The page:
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In South Dakota, custody is determined by the legal standards set forth in SDCL § 25-5-6.1. This law states that the court shall consider the best interests of the children when deciding custody. Factors include, but are not limited to, “the stability of the home environment, the ability of the parents to provide a safe and caring home, the relationship between the parents and the child, each parent’s ability to provide food, clothing, shelter, and medical care, each parent’s mental and physical health, and each parent’s social and financial status.” The court may award physical, sole, or joint custody. Physical custody grants a parent the right to live with and care for the child on a day-to-day basis. Sole custody is when one parent retains physical and legal custody of the child. Joint custody allows the parents to share legal and physical custody of the child, though either party may request sole legal custody for reasons of safety or welfare.
In South Dakota, non-custodial parents are expected to contribute to the financial care of their children. The amount of the payment is determined by the South Dakota Child Support Guidelines, found in SDCL § 25-7-2. These guidelines use a formula to calculate a parents’ monthly obligation, based on their income, the number of children, any other court-ordered alimony payments, health care costs, and additional financial assistance.
Alongside child support, co-parents in South Dakota may also be responsible for covering medical and educational expenses. These may include medical bills, dental bills, college tuition, day care expenses, and other costs related to the children’s upbringing. Co-parents can agree on how these co-parenting expenses will be split, or the court can order one parent to pay a set amount each month.
The legal rights of co-parents in South Dakota are laid out in SDCL § 25-5A-2. This law sets forth that both parents are entitled to “equal rights to the care, custody, and control of the minor children of the marriage, and are equally entitled to the opportunity of visitation under reasonable circumstances and conditions as provided by law.” This means that both parents have the right to have input in decisions related to the children and can have equal access to the children’s medical and educational records, as well as access to participate in activities such as scouting and church activities.
Under South Dakota law, both parents are typically expected to make decisions regarding the health and welfare of their children. These decisions can range from medical decisions and education plans, to religion and extracurricular activities, and are often made with inputs from both parents. In cases of joint custody, it is generally the parents’ responsibility to negotiate and reach an agreement, however, the court may provide mediation if the parents are unable to come to a consensus.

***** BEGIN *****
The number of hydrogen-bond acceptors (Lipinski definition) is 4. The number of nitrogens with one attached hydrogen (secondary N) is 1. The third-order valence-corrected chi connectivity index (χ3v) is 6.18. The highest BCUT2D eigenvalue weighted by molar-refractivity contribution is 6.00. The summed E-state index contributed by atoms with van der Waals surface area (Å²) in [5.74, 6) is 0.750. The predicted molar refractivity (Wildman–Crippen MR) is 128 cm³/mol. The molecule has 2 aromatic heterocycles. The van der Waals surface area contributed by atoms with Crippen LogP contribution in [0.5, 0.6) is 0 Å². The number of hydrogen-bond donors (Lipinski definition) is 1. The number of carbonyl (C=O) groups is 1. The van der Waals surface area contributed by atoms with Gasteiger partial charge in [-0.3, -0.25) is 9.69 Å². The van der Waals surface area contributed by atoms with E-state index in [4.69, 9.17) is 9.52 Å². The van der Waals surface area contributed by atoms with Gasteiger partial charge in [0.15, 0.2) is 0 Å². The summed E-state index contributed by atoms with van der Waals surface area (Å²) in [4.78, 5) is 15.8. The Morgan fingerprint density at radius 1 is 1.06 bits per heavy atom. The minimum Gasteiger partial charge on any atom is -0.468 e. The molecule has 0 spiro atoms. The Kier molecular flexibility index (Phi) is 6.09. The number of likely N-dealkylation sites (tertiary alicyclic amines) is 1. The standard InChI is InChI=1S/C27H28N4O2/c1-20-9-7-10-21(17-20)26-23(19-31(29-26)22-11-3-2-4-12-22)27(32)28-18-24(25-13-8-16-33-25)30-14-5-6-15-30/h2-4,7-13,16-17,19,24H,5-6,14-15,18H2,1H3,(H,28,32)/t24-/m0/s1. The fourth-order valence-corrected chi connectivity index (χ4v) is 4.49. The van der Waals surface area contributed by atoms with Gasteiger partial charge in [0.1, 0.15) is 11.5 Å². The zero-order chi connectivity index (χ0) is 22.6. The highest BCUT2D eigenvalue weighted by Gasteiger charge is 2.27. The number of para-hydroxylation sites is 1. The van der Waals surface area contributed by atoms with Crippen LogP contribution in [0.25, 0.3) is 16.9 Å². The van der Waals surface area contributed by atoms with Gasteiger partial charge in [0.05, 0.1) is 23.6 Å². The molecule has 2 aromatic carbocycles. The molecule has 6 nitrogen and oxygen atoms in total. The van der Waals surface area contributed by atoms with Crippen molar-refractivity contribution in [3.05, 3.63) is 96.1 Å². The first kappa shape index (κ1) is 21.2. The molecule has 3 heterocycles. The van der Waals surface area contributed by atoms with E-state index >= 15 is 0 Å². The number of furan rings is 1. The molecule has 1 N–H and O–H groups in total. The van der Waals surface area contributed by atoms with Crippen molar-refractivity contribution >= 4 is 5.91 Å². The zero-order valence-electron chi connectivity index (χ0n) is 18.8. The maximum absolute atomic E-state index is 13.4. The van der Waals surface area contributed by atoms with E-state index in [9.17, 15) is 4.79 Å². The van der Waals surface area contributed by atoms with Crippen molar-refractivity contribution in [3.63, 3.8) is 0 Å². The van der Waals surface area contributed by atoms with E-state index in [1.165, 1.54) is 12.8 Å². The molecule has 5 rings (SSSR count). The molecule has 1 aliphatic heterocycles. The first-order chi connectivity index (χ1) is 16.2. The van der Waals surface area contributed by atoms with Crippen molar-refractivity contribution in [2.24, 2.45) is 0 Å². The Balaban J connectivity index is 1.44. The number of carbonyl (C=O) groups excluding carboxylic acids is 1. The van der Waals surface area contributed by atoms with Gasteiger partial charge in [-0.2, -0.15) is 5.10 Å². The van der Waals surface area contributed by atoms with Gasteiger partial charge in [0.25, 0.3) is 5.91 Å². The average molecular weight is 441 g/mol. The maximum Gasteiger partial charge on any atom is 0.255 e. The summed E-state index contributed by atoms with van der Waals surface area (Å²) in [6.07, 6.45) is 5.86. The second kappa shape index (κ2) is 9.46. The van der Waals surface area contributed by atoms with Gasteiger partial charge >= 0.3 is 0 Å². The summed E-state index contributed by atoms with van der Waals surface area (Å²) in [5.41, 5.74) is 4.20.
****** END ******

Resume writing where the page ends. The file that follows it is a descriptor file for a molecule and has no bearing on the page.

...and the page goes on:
In South Dakota, a parenting plan must be accepted by both parties and submitted to the court before custody is granted. The plan is designed to provide structure and predictability in making decisions related to the children. The plan should include provisions for decisions, communication, and visitation.
In South Dakota, the non-custodial parent is typically granted a reasonable amount of visitation with the child, unless it is demonstrated that the visit would not be in the best interest of the child. The court will usually require the custodial parent to make reasonable efforts to ensure the non-custodial parent’s visitation rights are respected.
In cases where the parties are unable to come to an agreement, the court may order parties to attend mediation. Mediation is a process in which a neutral third-party facilitates communication and helps the parties reach an amicable resolution. It is generally faster and less expensive than litigation and can help co-parents avoid court battles.
Co-parenting in South Dakota can be a challenging and complex process. It is important to understand the legal rights, responsibilities, and obligations that come with being a co-parent. By familiarizing yourself with the laws of South Dakota and understanding the best interests of the children, it is possible to co-parent with as little stress and aggravation as possible.
|Co-parenting in USA|
|New Hampshire||New Jersey||New Mexico||New York|
|North Carolina||North Dakota||Ohio||Oklahoma|
|Oregon||Pennsylvania||Rhode Island||South Carolina|
|Co-parenting in Canada|
|Alberta||British Columbia||Manitoba||New Brunswick|
|Newfoundland and Labrador||Northwest Territories||Nova Scotia||Nunavut|
|Ontario||Prince Edward Island||Quebec||Saskatchewan|
Warning: This post is neither financial, health, legal, or personal advice nor a substitute for the advice offered by a professional. These are serious matters, and the help of a professional is recommended as it can impact your future.